LIFE

Band-like clouds seen over Sun’s neighbour

A depiction of Luhman 16A.NASANASA

A depiction of Luhman 16A.NASANASA  

They were found in the latest study of one of a pair of binary brown dwarfs

A group of international astrophysicists have identified cloud bands on the surface of Luhman 16A, one of a pair of binary brown dwarfs in the Vela constellation. They have used an idea put forth nearly two decades ago by Indian astrophysicist Sujan Sengupta, who is at the Indian Institute of Astrophysics, Bengaluru, that the light emitted by a cloudy brown dwarf, or reflected off an extrasolar planet, will be polarised. He suggested that a polarimetric technique could serve as a potential tool to probe the environment of these objects.

Subsequently, many astronomers detected polarisation of brown dwarfs. But what is special in the newest study of Luhman 16 is that the researchers have found the actual structure of the clouds — that they form bands over one of the pair (Luhman 16A) of brown dwarfs.

Understanding the cloud system over a brown dwarf can shed light on the pressure, temperature and climate on the surface of the celestial body.

Luhman 16 is a binary star system, the third closest system to the Sun after Alpha Centauri and Barnard’s star. At a distance of about 6.5 light years from the Sun, this pair of brown dwarfs referred to as Luhman 16A and Luhman 16B orbit each other, casting a dim light. Brown dwarfs are also called failed stars, because their masses are intermediate to the largest planets and the smallest main sequence stars. Their masses being too small, they are unable to sustain fusion of their hydrogen to produce energy. It is believed that some of the more massive brown dwarfs fuse deuterium or lithium and glow faintly.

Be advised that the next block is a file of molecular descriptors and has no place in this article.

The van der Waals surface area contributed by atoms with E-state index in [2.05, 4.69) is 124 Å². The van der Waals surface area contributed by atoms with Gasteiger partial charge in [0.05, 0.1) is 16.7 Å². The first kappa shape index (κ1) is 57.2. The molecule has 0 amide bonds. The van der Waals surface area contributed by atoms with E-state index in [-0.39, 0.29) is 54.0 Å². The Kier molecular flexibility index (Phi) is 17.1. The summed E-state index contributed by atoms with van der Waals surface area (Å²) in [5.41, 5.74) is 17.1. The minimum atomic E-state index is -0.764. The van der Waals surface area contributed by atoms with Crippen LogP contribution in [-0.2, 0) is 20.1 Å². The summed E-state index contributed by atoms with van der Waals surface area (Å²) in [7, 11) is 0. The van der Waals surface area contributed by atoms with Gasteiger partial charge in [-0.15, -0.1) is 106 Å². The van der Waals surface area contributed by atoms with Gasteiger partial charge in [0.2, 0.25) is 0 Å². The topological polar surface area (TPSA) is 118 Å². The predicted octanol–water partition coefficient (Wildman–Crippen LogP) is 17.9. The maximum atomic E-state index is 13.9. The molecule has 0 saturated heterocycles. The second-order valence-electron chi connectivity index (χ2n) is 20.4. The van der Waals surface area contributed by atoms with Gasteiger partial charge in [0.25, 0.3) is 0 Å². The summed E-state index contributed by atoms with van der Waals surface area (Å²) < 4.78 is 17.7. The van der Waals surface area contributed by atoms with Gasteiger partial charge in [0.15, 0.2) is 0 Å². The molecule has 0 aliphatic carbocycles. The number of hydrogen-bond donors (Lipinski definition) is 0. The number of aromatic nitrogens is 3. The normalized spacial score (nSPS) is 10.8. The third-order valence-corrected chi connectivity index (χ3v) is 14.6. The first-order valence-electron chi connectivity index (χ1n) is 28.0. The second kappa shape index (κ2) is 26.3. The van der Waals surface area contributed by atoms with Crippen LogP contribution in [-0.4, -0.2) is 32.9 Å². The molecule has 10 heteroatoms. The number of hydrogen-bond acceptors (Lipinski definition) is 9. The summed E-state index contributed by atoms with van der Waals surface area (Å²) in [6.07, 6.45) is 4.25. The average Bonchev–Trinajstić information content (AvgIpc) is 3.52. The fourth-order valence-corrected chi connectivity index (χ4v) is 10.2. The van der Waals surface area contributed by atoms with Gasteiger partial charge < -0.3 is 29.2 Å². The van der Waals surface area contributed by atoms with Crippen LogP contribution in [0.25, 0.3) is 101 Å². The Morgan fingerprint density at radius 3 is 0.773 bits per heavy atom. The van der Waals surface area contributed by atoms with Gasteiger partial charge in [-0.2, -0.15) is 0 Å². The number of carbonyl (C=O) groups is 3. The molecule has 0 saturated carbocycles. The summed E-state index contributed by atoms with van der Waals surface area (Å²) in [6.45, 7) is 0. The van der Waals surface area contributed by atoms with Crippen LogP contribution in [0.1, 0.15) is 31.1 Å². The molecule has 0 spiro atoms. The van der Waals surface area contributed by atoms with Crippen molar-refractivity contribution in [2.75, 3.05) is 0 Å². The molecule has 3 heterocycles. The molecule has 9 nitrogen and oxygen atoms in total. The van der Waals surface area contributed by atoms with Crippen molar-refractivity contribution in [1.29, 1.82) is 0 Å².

The faintness of the glow proved to be providential in finding the cloud bands. Unlike a star whose brightness would be too high, or an extrasolar planet orbiting a star, where the extra light from its star would have to be cut off to make the measurement, the light of the brown dwarfs was just right.

The group, by using the Very Large Telescope at European Southern Observatory, Chile, found that Luhman 16A had band-like clouds in its atmosphere, whereas the same was not true of Luhman 16B. “While, the polarisation of Luhman 16B can be interpreted to have its origin in the asymmetry caused by rotation-induced oblateness of the object, the polarisation of Luhman 16A needs inhomogeneous band-like cloud distribution,” said Professor Sengupta. The work has been published in The Astrophysical Journal .

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